Given these findings, you’d think that female-focused financial advisories would be a no-brainer, especially since women routinely send books like David Bach’s Smart Women Finish Rich and Suze Orman’s Women & Money straight to the best-seller lists. Yet banks and investment houses have debuted women’s investment programs to great fanfare, only to shut them down entirely a few years later—for example, Charles Schwab, which instead decided to concentrate on the financial literacy of all investors. When asked why, a Schwab spokesman replied, “Our approach is to treat each investor as an individual.” (Schwab is now a corporate sponsor of Ellevate.) More recently, Citibank’s Women & Co., which had been around since 2001, was quietly folded into the bank’s other social media and outreach efforts.

Female-focused start-ups have not fared much better. Harvard Business School drop-out Alexa von Tobel founded LearnVest in 2009 and received reams of positive press (“Helping women master their money,” headlined Crain’s New York Business). LearnVest looked like a success story, with a sale to Northwest Mutual earlier this year for a reported $250 million. But at the time of its sale, it had fewer than 10,000 customers willing to pay for its premier financial advice plan—a service that cost a grand total of $199 for setup plus $19.99 a month for continuing advice. Compare that to rival online advisory Wealthfront, founded in 2008, which announced just prior to Learnvest’s sale that it had reached $2 billion in client assets under management.

Krawcheck has been moving into the women’s professional and financial space for the past several years. In 2013, she bought 85 Broads, the women’s networking group; the following year, she renamed the group—which at the time had a reported 34,000 members—Ellevate. At the same time she announced a separate, branded mutual fund, the Pax Ellevate Global Women’s Index Fund, an expansion of an index fund already operated by fund provider Pax World Management.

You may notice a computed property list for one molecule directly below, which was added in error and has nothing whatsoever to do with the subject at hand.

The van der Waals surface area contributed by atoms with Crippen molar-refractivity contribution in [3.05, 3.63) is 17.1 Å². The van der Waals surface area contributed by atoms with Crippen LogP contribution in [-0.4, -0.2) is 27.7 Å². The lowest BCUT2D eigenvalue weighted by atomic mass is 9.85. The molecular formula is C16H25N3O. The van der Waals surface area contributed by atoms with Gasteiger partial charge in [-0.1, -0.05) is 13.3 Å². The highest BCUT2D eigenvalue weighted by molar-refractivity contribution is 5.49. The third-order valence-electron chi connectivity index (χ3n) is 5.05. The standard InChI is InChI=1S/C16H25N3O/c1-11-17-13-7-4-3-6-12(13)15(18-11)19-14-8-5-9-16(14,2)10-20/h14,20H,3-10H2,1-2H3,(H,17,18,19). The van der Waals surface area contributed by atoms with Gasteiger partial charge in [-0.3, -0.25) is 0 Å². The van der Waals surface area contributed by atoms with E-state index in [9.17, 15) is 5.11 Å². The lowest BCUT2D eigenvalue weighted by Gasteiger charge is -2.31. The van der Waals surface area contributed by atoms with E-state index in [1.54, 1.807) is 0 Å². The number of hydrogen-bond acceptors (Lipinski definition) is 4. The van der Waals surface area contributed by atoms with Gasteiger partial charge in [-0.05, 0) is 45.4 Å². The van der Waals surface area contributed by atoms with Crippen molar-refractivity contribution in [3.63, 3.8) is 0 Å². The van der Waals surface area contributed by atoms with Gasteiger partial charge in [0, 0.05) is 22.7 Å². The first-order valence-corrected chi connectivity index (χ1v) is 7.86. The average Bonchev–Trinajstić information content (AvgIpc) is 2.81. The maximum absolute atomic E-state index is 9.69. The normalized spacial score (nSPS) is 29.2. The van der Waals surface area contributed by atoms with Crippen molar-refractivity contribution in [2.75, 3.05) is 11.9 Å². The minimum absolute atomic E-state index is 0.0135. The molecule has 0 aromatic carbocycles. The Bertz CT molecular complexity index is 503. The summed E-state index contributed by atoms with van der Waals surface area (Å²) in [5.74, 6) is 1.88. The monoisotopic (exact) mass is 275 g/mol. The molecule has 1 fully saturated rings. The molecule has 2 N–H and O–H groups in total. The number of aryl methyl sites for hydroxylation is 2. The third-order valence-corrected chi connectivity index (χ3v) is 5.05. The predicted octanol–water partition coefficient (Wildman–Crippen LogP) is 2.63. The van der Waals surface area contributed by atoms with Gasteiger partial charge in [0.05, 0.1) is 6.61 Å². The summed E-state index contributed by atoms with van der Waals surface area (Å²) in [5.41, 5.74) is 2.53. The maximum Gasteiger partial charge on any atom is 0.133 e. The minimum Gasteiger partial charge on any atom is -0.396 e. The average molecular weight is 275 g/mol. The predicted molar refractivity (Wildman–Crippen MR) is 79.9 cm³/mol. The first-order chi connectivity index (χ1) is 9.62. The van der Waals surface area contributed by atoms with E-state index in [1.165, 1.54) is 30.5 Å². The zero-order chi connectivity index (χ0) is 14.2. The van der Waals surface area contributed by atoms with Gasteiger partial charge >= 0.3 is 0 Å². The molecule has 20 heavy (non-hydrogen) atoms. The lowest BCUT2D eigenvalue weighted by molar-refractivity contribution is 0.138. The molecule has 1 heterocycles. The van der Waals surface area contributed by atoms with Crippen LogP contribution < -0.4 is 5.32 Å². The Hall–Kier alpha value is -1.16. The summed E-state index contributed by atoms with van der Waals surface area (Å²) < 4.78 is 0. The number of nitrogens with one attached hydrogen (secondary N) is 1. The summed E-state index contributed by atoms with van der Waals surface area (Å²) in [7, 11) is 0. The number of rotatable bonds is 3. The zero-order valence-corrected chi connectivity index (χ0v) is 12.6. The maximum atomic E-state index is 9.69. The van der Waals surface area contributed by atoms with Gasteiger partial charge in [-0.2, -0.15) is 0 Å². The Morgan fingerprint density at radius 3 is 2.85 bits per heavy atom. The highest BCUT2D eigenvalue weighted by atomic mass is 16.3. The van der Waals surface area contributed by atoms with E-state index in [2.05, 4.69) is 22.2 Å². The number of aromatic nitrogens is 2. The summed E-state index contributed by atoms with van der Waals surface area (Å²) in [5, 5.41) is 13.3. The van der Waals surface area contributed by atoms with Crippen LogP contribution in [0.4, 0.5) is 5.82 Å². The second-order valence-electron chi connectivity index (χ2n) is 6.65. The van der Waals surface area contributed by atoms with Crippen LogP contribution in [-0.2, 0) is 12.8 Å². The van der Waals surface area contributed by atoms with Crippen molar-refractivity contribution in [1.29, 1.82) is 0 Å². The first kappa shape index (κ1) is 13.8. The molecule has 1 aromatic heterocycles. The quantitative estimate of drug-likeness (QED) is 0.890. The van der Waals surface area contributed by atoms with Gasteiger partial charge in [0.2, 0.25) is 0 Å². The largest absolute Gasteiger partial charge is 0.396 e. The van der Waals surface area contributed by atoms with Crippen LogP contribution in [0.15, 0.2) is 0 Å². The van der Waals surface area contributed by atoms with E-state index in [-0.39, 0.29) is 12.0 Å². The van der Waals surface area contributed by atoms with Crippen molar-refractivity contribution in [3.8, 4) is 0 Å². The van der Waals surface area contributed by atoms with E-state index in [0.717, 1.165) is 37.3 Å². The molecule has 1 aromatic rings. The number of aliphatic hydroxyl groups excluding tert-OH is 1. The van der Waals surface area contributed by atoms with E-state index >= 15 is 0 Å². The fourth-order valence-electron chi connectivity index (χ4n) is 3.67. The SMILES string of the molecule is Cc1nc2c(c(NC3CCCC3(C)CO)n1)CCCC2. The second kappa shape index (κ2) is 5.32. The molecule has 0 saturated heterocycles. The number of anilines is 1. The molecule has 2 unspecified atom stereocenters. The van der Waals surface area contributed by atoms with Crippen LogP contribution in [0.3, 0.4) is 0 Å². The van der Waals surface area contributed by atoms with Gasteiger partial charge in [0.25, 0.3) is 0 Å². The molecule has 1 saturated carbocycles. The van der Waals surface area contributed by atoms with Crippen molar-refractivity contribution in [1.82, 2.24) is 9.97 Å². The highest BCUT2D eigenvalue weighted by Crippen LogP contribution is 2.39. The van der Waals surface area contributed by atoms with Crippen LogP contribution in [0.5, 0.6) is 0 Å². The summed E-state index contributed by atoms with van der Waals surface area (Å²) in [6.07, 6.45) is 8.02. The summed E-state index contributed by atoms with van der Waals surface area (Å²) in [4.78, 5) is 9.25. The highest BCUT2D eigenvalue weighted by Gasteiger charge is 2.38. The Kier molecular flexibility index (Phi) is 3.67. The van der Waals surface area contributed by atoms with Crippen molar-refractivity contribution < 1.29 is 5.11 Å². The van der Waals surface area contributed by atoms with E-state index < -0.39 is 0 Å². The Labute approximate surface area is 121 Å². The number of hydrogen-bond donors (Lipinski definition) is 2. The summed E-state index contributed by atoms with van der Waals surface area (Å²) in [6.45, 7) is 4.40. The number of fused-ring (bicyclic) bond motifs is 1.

Krawcheck isn’t saying how Ellevest will do money management differently beyond a few generalities. She says she’ll focus on the realities of women’s incomes and circumstances, recognizing how the gender pay gap, women’s longer life spans, and their caretaking responsibilities often lead to sporadic work histories. She promises to avoid advice that urges women to “invest in the stock market instead of buying shoes”—a not-so-subtle slap at LearnVest, which did just that.

And here is where it’s possible that Krawcheck—like everyone who has come before her—will run into problems. The issue is twofold. First, there is only so much a female-friendly space can do for a woman’s wallet. Many of women’s money woes do originate in unequal pay and lopsided caretaking burdens, and it’s nice to see that acknowledged—but financial advice can’t fit it. Only social change can do that.

The second roadblock is a marketing issue. Women are not monolithic, any more than men are. When seeking financial advice, individual women come with different finances, different needs, and different backgrounds. Simply hanging out a shingle and saying your business is here to serve women’s financial needs isn’t enough—any more than it would be enough to attract male clients.

Krawcheck might face somewhat better odds than her predecessors in this space. As the owner of a women’s networking organization, she already has a group of potential female customers who know and, presumably, trust her as a source of advice on how be a successful businesswoman. “She established a community; she then developed products and services for that community,” says April Rudin of The Rudin Group, a financial services marketing firm. “It gives her a much better chance.” Now Krawcheck just needs to convince those women to trust her with their money, and she’ll be all set.